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By Ashnewto
Posts:  13
Joined:  Thu Nov 25, 2010 9:31 pm
hi there guys,

only just starrted growing cp's this year and its my first dormancy with them.. i knew they'd get drab and black and fall apart etc i just wanted to make sure they look.. well.. normal! so i can stop worrying

i have included a few pics, (btw i keep them in south facing conservetry with no heating.. which stays between 0 -10c on average i'd say 5-6)

I'f you've bad news break it gently to me! :)
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By dantt99
Posts:  5045
Joined:  Sun Oct 17, 2010 4:48 am
They look like they are dying, but that's just what I see. Look at some of these articles at the top and you can probably figure out yourself if they're dormant or not. What type of water are you using, how often do you water it, what type of media is it in, etc. are many questions that will help determine that.

Look here: ... tions.html
By Veronis
Posts:  2200
Joined:  Fri May 29, 2009 8:41 pm
Your purpurea, flytrap and other two other pitcher plants look ok to me, just cold and dormant.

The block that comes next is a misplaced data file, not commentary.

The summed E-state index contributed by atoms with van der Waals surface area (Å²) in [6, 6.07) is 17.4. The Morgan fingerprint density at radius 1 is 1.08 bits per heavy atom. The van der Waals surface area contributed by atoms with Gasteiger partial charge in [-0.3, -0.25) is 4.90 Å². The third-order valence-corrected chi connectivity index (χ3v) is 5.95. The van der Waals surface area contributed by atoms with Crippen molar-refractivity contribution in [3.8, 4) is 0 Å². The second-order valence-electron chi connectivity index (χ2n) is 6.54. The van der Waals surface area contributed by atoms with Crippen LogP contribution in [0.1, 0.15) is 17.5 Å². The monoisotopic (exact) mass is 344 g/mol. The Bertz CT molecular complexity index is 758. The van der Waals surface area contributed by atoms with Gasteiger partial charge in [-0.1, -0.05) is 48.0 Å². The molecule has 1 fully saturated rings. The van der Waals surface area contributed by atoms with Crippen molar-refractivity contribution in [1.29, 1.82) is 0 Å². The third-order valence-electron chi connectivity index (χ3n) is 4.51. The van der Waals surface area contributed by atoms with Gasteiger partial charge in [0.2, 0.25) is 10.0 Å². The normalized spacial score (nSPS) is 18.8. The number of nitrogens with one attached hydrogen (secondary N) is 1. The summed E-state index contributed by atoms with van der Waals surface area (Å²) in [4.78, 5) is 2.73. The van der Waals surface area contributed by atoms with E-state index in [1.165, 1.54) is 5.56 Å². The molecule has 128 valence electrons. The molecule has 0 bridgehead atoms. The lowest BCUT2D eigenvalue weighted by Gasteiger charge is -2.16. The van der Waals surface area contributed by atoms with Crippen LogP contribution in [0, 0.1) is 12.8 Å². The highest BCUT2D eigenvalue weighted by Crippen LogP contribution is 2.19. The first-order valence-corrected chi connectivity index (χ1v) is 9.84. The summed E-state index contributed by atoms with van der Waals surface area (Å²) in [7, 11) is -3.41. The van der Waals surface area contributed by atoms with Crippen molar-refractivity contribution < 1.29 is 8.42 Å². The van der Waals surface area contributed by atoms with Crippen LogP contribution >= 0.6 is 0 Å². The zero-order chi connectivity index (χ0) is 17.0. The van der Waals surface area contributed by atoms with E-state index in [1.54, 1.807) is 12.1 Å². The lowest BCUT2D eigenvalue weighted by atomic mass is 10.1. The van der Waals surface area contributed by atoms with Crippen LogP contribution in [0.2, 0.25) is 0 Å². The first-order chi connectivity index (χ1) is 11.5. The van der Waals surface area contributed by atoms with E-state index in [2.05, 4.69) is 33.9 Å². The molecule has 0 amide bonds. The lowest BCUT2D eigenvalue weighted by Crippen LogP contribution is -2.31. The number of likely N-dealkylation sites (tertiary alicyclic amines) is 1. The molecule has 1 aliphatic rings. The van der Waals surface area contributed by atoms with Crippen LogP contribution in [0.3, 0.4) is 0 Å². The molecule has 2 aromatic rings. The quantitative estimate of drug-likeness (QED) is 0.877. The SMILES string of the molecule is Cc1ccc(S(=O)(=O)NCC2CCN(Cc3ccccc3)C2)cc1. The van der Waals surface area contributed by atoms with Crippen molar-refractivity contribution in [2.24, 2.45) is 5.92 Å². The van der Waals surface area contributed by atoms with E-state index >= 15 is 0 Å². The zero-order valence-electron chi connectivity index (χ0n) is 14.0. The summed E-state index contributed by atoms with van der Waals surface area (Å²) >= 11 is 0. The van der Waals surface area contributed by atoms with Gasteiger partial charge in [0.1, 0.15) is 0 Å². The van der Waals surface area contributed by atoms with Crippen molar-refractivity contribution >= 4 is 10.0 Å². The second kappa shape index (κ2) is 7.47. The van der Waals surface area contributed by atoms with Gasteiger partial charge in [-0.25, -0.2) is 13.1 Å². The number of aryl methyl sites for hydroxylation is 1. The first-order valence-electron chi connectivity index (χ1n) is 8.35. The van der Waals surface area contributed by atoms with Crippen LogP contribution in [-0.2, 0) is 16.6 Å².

How many hours of direct sunlight are they getting? They should be getting somewhere around 4-5 hours per day during winter; during the summer they'll need 6+ hours. The closer to 10 the better.

Make sure you give them just enough water during dormancy to keep the soil from drying out; no more.

Plan to repot them in Spring in a mixture of 50/50 sphagnum peat moss and perlite (or silica sand). They look like they're in something closer to pure peat which isn't ideal long-term.

As for your capensis and aliciea, those are subtropical/tropical plants. They should not be out in the cold at all. They probably won't survive the winter out there; they do not need dormancy. Bring them in the house and put them in a sunny windowsill instead.
By dmagnan
Posts:  603
Joined:  Sun Apr 18, 2010 6:37 pm
Well, the flytrap either froze on a particularly cold night, or it's dying. If a plant freezes then I think it's common for all of the leaves to shrivel and die like that, it's not ideal but I think the plant usually lives. Without freezing, the leaves dying should be a regulated process, a few at a time. They shouldn't all go like that. And it should generally be the oldest leaves that go first. In that picture you have a leaf that didn't even finish development but is starting to go black.

The thing that worries me is that it doesn't appear that the plant was in dormancy, so I don't know how an actively growing plant handles freezing. Dormancy leaves should be short and compact, on most of my plants the leaves are now shorter than the traps. I think most flytraps have been dormant for about a month, so I'm not sure why yours isn't.